As some of you may already know, in Korea people cook a rice cake soup called Tteok guk on Lunar New Year’s morning. The soup has a clear beef-broth base, which becomes creamy and thick once the sliced rice cakes are simmered in the boiling broth.
There are several reasons why Koreans eat Tteok guk on New Year’s Day. Traditionally, one more year of life was added on this day and eating a bowl of hot Tteok guk was a must in order to do so. This custom originated from the belief that one must spend the first day of the year solemnly and cleanly. The white colored foods symbolize this rejuvenation.
In addition to this religious custom, sticks of rounded rice cake symbolized wealth and longevity. Cutting these rice cake sticks into pieces meant increased wealth, since the round shape of sliced rice cake resembled coins.
Cooking Tteokguk also saved a lot of time for busy housewives and serving this simple, yet nutritious, New Year’s breakfast eased the weighty burden of feeding their family.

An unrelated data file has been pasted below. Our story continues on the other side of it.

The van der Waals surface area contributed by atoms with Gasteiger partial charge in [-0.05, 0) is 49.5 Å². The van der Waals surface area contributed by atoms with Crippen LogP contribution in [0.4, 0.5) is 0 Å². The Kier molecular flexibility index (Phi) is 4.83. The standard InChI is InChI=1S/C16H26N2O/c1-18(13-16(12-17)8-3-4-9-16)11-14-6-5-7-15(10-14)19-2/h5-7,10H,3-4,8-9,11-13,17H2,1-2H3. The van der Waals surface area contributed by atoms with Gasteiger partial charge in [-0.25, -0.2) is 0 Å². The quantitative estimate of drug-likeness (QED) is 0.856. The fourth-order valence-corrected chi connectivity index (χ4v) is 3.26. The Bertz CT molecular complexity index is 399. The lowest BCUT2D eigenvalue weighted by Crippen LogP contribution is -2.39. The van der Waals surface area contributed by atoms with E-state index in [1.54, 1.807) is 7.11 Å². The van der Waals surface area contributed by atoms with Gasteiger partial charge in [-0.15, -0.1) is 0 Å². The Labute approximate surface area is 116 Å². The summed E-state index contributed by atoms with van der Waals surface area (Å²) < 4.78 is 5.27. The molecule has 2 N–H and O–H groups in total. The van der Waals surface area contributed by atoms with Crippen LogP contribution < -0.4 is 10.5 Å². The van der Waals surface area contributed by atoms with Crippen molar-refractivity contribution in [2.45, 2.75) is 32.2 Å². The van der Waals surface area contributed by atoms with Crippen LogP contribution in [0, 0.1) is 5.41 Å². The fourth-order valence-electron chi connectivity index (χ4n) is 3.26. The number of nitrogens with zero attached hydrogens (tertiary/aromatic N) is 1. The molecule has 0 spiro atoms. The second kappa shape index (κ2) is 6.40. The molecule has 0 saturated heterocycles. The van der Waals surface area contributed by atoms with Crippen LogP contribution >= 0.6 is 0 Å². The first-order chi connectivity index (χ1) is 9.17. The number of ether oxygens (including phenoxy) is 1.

Eating Tteok guk today is more than just tradition. According to a nutritionist, “Tteokguk was an excellent dish to feed the family a nutritious meal during the winter. The beef and rice cake makes such a great combination. The beef is rich in protein and minerals that improve metabolism and bone health. Rice cake is a great source of carbohydrates.” Clearly, the dish reflects the wisdom of older generations who first created Tteok guk.